Sunday, April 17, 2011

A Few Upgrades on an Abu Garcia Revo Inshore

This reel is a must have for all lovers of low-profile reels for Saltwater fishing. Absolutely fantastic in terms of corrosion resistance. This is the type of reel that you can use in Salt repeatedly and would not worry about rinsing it. Casting distance is not as good as a Curado but it's trouble-free. Backlash is minimal. The drag, when new, is fantastic.

But, it is not bulletproof and needs to be upgraded in time. For my reel, I made some modifications that I would like to share. First is the replacement of Drag Star and clicker. The second is the replacement of the Drag washers. Third, is the addition of 4 ball bearings in the paddles. The last one, which I failed to do, is the replacement of the stock spool bearings with Ceramic ABEC5 or ABEC7 bearings.

Here are the internals:

Drag washers were upgraded to Brand New Smoothdrag Carbontex.

Stock drag washers of all Revo reels are also made of Carbon fiber but the material that the manufacturer used is inferior compared to Smoothdrag. They do not last long. After a year or so, they will flatten and lose drag strength. In addition, only the three main washers are carbon the washer under the main gear is made of felt paper.

Stock Drag Washers:

Smoothdrag Carbontex

Carbontex can be ordered from Here you can see the fiber mesh of Carbontex. The fibers are obviously thicker, stronger, and smoother.

In addition to the three main washers, you will get a thick Carbontex washer that will replace the felt washer under the main gear.

Drag star and clicker were replaced.

Because the stock washers of the Revo series will wear down fast, you will lose drag as you use the reel especially if the reel is used on larger fish. The tendency is to tighten the star further. Unfortunately, the stock drag star is made of aluminum. In the end the threads will strip.

Fortunately, I found a better replacement. The star drag from Abu Garcia Silvermax. You can see the insert is sturdier. The clicker was from Silvermax as well. Because the Drag Star of Silvermax is a bit taller, you will need the clicker assembly from Silvermax to get a perfect fit. You can also use the stock Inshore clicker but your Drag Star will sit a bit higher.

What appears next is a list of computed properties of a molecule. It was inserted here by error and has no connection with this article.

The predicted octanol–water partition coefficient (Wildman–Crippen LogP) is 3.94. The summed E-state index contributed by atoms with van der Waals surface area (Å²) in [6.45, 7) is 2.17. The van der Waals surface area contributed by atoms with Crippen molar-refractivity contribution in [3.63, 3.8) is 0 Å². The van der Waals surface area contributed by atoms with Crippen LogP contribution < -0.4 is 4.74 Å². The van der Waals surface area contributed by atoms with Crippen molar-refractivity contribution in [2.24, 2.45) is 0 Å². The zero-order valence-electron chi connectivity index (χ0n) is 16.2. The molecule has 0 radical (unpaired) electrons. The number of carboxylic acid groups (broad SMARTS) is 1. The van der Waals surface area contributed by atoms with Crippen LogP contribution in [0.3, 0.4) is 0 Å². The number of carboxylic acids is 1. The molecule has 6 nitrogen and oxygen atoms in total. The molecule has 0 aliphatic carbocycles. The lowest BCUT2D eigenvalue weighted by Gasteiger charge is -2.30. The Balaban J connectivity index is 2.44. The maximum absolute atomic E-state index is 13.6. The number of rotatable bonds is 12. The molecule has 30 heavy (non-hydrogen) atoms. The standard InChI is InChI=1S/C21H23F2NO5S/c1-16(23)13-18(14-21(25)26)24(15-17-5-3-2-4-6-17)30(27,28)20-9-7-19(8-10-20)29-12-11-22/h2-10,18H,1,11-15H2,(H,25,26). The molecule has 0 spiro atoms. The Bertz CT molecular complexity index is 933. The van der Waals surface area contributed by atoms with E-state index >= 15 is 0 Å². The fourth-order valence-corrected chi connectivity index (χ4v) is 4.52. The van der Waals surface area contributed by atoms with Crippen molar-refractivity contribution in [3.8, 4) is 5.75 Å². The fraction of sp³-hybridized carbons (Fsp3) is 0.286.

Stock Drag Star:

Bushing on the Handle Paddles Replaced with Ball Bearings

There are four bushings on the paddles of the handle. You can replace them with stainless steel ball bearings. The size is OD=8mm, ID=4mm, and 3mm thick. After replacing, the handle will be as smooth as a Revo STX or SX. But, you need to make sure that they are Stainless steel. Otherwise, they will rust when exposed to Saltwater. I did replace my paddle bushings with ball bearings and it was soooo smooth. Unfortunately, the ones I got were not Stainless Steel bearings but rather the Chrome Steel type. After a few outings in Saltwater, they corroded so I needed to take them out and return the bushings.

Ceramic Bearings on the Spool

Now, if you want to improve the casting distance, you might want to try upgrading them to Ceramic ABEC5 or ABEC7 bearings. Here are the dimensions:

ID 3mm x OD 10mm x Width 4mm
ID 5mm x OD 11mm x Width 4mm

You can order them from or or ebay. After the upgrade, it can outcast a stock Curado, that's for sure.

Tuesday, April 12, 2011

Rod Review: St. Croix Premier PC60MHF

I forgot to add this when I did a review of the rods that I used last February.

I had this rod for less than a year before I sold it. This was my first relatively expensive rod (more than $100). The rod was very light and very strong. The odd thing about this rod is that somehow it has fewer guides compared to other similar length rods like Shimano Clarus. I am not sure if this is negative or not. It didn't appear to have a consequence in performance whatsoever. It just looked awkward when it bends --- the line gets too close to the blank.

The other not so desirable part of the rod is the length of the butt. I personally think that it is a bit too short. A rating of 10-20lb should have a longer butt section than what it has. When fighting a big hard running fish, you'll struggle to get a grip from the butt. When casting double handed, you'll struggle to grip the end section of the butt. If you are used to single-hand casting, it wouldn't be a problem.